Last October, the Department of Justice (DOJ) claimed that after a one-year investigation, run by its Mortgage Fraud Working Group (MFWG), they indicted 530 people who had victimized more than 73,000 people. They added homeowners had lost $1 billion in mortgage fraud. The DOJ boasted their task force had pursued and uncovered mortgage fraud and the group “had success, in an historic, government-wide commitment to eradicating mortgage fraud and related offenses”.
But reporters wanted to see the list of those 530 people charged with ripping off homeowners. Many had remembered the DOJ’s press conference from 2010 touting a ‘sweep’ with “Operation Broken Trust” which dealt with mortgage-fraud. The ‘sweep’ wasn’t exactly a ‘sweep’. As one reporter put it, “Broken Trust” was more like a few small-fry, penny-ante fraud cases that had nothing to do with one another.
Then there was the debacle of the Mortgage Fraud Working Group. There was great fan fare as it was announced this one-year initiative task force was going to clean up the mortgage fraud. Months went by and there were still no offices, phones or staff for the MFWG. No one at the DOJ knew where to direct callers – there simply wasn’t an MFWG.
For nearly a year, reporters kept asking for that list of 530 people. They finally received the real statistics after an FBI memo revealed the task force greatly overstated the amount of fraud victims, the number of charges filed, and the size of the related monetary losses.
Fridays are notorious for ‘dumping’ news stories. The ‘Friday news dumps’ are lost, never read or forgotten over the weekend.
Following pressure from the FBI, the DOJ “updated” their “success numbers” in an incredible ‘news dump’ late Friday, August 8, 2013.
The 530 people who had been indicted last year were actually 107 people – an 80% drop. And more than 73,000 victims? Those numbers were ‘revised’ to 17,185 – nearly 80% less. The number of alleged losses fell over 90% – nowhere near the $1 billion originally reported.
Last year, there were over 2,300,000 foreclosures and 700,000 homes repossessed. Every 13 seconds another foreclosure is filed in the U.S. Foreclosures are down this year, but the mortgage nightmare continues. Statistics show half the foreclosures have a legal problem.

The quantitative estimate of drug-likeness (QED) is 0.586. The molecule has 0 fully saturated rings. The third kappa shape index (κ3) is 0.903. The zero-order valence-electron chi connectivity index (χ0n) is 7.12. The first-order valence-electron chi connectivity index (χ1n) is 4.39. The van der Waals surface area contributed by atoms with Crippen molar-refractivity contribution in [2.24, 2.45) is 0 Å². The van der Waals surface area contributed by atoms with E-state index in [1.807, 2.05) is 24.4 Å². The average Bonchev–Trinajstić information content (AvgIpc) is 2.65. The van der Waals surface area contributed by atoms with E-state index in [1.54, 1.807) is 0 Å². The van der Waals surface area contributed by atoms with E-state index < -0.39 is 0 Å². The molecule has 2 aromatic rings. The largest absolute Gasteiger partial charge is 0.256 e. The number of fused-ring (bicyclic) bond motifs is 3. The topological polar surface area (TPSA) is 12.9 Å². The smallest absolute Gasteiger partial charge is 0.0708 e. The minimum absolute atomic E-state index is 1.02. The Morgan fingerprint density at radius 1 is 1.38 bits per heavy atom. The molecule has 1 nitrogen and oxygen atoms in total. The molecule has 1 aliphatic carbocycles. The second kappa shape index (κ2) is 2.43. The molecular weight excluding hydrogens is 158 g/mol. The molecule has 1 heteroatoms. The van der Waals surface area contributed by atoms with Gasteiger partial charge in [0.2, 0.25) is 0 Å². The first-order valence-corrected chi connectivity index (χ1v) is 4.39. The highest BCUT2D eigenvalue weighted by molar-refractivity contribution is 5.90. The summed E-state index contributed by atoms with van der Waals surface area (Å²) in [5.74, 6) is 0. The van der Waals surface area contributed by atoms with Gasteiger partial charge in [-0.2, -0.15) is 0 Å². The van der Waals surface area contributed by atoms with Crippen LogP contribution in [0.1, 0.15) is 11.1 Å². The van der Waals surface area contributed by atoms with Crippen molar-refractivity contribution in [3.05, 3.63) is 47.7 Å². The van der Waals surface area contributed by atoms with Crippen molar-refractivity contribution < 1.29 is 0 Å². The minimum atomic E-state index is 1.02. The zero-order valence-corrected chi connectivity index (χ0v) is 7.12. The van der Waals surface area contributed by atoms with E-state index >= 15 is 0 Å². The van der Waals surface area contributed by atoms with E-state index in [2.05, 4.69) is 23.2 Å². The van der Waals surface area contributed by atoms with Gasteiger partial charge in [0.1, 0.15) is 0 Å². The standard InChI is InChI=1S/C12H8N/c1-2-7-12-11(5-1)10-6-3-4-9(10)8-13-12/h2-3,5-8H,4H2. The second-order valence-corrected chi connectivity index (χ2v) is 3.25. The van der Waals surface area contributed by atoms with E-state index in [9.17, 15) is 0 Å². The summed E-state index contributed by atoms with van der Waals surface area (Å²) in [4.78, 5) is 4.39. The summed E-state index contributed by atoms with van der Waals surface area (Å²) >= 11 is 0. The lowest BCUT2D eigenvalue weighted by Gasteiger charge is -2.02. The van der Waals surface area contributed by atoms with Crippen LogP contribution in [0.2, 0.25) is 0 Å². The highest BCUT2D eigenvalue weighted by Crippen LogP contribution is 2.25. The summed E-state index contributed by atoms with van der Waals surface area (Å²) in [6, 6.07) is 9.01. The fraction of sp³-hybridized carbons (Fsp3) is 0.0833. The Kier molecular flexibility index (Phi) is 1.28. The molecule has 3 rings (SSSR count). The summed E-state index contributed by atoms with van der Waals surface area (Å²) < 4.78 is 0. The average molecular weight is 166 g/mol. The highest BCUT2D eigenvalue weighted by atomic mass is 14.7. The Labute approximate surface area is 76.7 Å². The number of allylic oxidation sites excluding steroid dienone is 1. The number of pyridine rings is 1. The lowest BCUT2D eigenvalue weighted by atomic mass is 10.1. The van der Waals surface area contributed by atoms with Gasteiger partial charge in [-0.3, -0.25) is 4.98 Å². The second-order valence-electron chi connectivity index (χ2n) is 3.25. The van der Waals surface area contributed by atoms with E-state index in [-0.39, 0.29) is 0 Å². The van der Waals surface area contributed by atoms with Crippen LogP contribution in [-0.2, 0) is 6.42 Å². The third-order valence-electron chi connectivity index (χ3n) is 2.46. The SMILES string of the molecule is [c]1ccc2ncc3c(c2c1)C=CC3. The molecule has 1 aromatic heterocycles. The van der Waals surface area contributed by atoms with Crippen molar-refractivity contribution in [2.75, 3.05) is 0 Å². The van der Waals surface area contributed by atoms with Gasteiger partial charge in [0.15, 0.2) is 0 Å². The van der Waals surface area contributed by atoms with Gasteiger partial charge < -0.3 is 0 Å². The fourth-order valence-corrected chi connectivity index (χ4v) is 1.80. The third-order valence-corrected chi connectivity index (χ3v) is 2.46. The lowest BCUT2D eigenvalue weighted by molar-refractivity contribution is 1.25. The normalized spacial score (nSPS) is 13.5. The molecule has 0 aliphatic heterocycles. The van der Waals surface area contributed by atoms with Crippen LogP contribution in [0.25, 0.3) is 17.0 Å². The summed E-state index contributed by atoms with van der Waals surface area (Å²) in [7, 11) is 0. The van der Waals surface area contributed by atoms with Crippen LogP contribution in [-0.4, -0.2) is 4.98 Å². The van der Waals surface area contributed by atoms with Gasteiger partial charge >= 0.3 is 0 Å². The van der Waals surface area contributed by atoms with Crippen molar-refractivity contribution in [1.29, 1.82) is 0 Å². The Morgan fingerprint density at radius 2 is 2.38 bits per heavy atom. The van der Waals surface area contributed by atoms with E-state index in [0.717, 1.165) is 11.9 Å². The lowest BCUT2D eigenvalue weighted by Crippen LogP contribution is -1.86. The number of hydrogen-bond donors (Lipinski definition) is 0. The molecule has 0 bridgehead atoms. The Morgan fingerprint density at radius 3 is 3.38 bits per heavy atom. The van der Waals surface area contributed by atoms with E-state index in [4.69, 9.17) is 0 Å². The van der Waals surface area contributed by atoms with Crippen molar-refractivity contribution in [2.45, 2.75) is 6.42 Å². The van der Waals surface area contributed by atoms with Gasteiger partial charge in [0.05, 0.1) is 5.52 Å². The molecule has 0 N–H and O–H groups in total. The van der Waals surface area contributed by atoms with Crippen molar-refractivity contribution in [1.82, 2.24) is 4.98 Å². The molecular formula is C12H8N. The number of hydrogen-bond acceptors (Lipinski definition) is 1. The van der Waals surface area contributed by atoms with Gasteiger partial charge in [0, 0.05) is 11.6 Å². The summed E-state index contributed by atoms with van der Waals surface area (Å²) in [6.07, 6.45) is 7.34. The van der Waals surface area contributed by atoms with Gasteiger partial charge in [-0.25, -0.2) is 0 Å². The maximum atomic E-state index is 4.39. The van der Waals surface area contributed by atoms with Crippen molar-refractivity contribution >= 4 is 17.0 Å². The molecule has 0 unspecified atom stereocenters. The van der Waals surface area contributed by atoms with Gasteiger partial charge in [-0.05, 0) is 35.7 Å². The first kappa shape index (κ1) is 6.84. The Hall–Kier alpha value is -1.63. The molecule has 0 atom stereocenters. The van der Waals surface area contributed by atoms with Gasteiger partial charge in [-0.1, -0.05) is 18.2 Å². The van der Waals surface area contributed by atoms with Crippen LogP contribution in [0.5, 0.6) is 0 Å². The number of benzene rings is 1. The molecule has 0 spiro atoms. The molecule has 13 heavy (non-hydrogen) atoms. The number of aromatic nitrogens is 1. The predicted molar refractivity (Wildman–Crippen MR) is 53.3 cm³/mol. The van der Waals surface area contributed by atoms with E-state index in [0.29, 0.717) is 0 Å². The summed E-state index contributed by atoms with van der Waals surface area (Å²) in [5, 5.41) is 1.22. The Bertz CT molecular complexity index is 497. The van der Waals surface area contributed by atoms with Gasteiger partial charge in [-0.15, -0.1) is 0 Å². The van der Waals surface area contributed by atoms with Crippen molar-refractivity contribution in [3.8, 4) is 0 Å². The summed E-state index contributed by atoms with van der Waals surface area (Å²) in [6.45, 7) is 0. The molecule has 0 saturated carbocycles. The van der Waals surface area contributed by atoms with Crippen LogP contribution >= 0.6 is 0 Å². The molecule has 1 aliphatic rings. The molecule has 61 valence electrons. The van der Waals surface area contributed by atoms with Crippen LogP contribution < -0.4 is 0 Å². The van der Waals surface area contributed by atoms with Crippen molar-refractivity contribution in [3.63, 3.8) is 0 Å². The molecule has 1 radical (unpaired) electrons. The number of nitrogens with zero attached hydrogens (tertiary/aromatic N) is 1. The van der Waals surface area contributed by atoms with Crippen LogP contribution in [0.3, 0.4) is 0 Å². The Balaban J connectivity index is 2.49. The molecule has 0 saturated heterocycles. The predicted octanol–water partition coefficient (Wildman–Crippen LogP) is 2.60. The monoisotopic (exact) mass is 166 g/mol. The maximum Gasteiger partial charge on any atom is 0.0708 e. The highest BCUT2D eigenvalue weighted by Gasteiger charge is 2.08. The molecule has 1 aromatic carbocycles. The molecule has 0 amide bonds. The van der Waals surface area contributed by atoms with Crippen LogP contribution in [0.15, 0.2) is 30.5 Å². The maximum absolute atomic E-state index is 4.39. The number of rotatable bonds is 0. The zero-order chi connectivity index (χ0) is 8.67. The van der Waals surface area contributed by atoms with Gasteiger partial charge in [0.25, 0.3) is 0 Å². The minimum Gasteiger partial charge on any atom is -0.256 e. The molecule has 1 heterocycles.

Mortgage foreclosure scams rose 60% as banks and lenders continue to sit on fraudulent mortgage documents. Remember the investigation in San Francisco where nearly ALL the foreclosure documents had legal problems or were deemed suspicious?
There are over 20 federal agencies, 94 U.S. Attorneys Offices, state and local partners battling fraud for us. In January 2012, yet another group was formed, the Residential Mortgage-Backed Securities Working Group (RMBS) which operates as part of the Financial Fraud Enforcement Task Force (FFE).
One would hope there would be more than a paltry 107 people charged with fraud.
More significant is how disheartening that the agencies set up to help homeowners are now seen as lacking in integrity due to their inflating numbers and misleading the public.
Keith A. Gantenbein, Jr. is a Colorado consumer advocate attorney, foreclosure defense and real estate attorney located in Denver and servicing all of Colorado. His foreclosure defense practice includes: foreclosure prevention, foreclosure assistance, loan modifications, short sales, and all other foreclosure defense legal assistance. He also handles bankruptcies, wrongful credit reporting, mortgage negotiations, lender liability, real estate, civil litigation, debt defense, debt harassment, contracts and landlord/tenant. If you think you will be facing debt collection, foreclosure, or are in the foreclosure process, or have had a wrongful foreclosure, contact Keith Gantenbein at (303) 618-2122 for a one-hour consultation where he will discuss your situation and go over all your options with you.